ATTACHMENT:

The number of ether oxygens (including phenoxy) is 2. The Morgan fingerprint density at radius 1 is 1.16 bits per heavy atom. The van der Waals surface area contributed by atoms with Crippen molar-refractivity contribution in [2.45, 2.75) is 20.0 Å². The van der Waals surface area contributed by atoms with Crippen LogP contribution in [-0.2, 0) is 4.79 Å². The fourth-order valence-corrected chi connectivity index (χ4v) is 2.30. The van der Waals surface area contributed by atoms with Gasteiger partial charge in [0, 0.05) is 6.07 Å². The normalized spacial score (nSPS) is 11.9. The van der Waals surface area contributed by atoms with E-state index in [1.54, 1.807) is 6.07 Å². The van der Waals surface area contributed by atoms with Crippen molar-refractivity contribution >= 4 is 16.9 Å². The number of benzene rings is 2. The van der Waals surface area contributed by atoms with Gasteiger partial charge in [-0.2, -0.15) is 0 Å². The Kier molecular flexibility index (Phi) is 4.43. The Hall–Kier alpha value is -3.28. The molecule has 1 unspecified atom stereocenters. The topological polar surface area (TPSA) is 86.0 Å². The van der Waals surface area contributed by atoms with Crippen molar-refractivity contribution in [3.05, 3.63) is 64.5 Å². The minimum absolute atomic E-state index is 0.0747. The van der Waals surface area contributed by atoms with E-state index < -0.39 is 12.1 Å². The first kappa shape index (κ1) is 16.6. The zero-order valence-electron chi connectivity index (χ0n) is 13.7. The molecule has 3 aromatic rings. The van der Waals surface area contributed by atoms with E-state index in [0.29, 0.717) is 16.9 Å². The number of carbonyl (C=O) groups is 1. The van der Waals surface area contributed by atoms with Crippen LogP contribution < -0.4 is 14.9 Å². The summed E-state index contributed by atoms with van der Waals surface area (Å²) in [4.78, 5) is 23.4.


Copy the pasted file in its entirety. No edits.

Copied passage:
The number of ether oxygens (including phenoxy) is 2. The Morgan fingerprint density at radius 1 is 1.16 bits per heavy atom. The van der Waals surface area contributed by atoms with Crippen molar-refractivity contribution in [2.45, 2.75) is 20.0 Å². The van der Waals surface area contributed by atoms with Crippen LogP contribution in [-0.2, 0) is 4.79 Å². The fourth-order valence-corrected chi connectivity index (χ4v) is 2.30. The van der Waals surface area contributed by atoms with Gasteiger partial charge in [0, 0.05) is 6.07 Å². The normalized spacial score (nSPS) is 11.9. The van der Waals surface area contributed by atoms with E-state index in [1.54, 1.807) is 6.07 Å². The van der Waals surface area contributed by atoms with Crippen molar-refractivity contribution >= 4 is 16.9 Å². The number of benzene rings is 2. The van der Waals surface area contributed by atoms with Gasteiger partial charge in [-0.2, -0.15) is 0 Å². The Kier molecular flexibility index (Phi) is 4.43. The Hall–Kier alpha value is -3.28. The molecule has 1 unspecified atom stereocenters. The topological polar surface area (TPSA) is 86.0 Å². The van der Waals surface area contributed by atoms with Crippen molar-refractivity contribution in [3.05, 3.63) is 64.5 Å². The minimum absolute atomic E-state index is 0.0747. The van der Waals surface area contributed by atoms with E-state index < -0.39 is 12.1 Å². The first kappa shape index (κ1) is 16.6. The zero-order valence-electron chi connectivity index (χ0n) is 13.7. The molecule has 3 aromatic rings. The van der Waals surface area contributed by atoms with E-state index in [0.29, 0.717) is 16.9 Å². The number of carbonyl (C=O) groups is 1. The van der Waals surface area contributed by atoms with Crippen LogP contribution < -0.4 is 14.9 Å². The summed E-state index contributed by atoms with van der Waals surface area (Å²) in [4.78, 5) is 23.4.